Laurette Russell of New Gloucester blows on her fire in a race to get a can of soapy water to boil in the tea boil contest. Referees keep stand by with stopwatches. Competitions are based on traditional tasks performed by loggers in days gone by.
At risk of singeing her eyebrows, Laurette Russell of New Gloucester blows on her fire in a race to get a can of water to boil over in the tea boil contest during the Woodsman's Filed day at the Fryeburg Fair.
All eyes are on Holly Waterfield of Cherry Valley, N.Y., as she competes in the crosscut saw event during the Woodman's Field Day at the Fryeburg Fair.
FRYEBURG, Maine — Laurette Russell decided after showing horses for 20 years, she needed something else to fuel her competitive fire. So she started entering woodsman’s competitions.
“Throwing an axe at a bull’s-eye and chopping a piece of wood is very satisfying,” said Russell of New Gloucester. “There’s no cookie-cutter type of person to do it. It’s not like when you’re an ice skater, you’re a tiny little ballerina. Anyone of any size, of any age, can do this sport.”
Russell was one of 39 women in a field of 193 people at this year’s Woodsman’s Field Day held at Fryeburg Fair. The daylong event attracted more than 6,000 spectators.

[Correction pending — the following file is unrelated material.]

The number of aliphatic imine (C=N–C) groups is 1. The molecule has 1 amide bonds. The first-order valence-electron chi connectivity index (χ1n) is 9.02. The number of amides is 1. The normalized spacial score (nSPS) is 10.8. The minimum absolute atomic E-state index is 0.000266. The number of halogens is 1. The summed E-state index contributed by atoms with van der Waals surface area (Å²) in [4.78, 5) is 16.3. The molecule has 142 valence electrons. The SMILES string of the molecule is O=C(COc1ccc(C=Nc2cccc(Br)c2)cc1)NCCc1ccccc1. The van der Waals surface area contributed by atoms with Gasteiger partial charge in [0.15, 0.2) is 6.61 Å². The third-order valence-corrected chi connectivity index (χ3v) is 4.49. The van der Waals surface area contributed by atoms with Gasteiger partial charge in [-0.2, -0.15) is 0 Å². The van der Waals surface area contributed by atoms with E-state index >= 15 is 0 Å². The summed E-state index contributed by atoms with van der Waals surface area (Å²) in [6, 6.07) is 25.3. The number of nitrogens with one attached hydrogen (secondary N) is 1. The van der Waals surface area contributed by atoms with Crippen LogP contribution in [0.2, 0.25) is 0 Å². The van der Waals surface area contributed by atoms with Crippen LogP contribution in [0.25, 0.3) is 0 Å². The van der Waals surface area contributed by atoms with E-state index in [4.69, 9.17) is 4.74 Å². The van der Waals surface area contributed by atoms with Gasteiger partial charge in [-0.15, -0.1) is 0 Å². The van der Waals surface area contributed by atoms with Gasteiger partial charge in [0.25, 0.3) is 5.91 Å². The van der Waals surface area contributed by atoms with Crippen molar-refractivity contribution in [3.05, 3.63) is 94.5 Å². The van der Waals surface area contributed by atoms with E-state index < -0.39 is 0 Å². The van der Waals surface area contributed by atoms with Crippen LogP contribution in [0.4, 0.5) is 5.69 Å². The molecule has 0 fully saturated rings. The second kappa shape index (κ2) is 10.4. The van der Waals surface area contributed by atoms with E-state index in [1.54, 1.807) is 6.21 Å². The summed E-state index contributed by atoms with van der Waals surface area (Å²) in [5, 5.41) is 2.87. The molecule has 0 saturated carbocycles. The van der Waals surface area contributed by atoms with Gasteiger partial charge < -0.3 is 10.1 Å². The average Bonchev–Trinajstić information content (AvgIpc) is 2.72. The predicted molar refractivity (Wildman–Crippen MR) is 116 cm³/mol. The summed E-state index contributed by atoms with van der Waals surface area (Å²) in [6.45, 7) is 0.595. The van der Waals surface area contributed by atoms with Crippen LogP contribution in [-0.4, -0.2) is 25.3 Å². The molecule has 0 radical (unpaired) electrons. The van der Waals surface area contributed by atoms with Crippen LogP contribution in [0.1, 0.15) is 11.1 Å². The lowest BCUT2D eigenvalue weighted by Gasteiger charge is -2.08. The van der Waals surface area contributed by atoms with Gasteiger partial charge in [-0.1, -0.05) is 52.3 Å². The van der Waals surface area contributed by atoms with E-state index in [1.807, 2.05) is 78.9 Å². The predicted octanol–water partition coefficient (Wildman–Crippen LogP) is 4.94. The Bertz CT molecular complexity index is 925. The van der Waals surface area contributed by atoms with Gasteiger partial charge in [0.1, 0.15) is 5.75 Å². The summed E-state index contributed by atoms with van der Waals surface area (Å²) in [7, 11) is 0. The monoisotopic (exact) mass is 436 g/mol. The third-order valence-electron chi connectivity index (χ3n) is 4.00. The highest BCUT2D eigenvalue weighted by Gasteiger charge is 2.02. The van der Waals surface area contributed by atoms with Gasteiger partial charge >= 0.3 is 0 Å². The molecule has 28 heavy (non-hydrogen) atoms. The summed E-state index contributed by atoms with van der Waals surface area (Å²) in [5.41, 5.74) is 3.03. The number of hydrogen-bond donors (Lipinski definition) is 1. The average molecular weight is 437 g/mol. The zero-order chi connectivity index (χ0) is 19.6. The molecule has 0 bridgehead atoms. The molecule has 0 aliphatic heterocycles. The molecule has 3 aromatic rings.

Many of the male competitors make their living in the woods, but few of the women do. One who perhaps comes closest is artist Allison Melton, 27, of Bangor. The graduate student at the University of Maine in Orono took up the sport as an undergraduate and now spends her summers working as a “Timber Tina” at the Great Maine Lumberjack Show in Trenton.
Marian Colbert, a 69-year-old from Winsted, Conn., said hitting the bull’s-eye with a double-sided axe from a distance of 20 feet takes lots of practice.
“We have a set-up in our barn. I’ll throw maybe 40, 50 throws a day,” she said after winning the women’s division with a score of 21 out of a possible 25 points.
LaVonne Mikloiche of Vandling, Pa., is a high school lunch lady who competes in several events around the country each year. Before each meet, she applies some flashy paint to her fingernails.
“They make me feel feminine in this masculine event. You don’t want people to think you’re a lumberjack,” she said.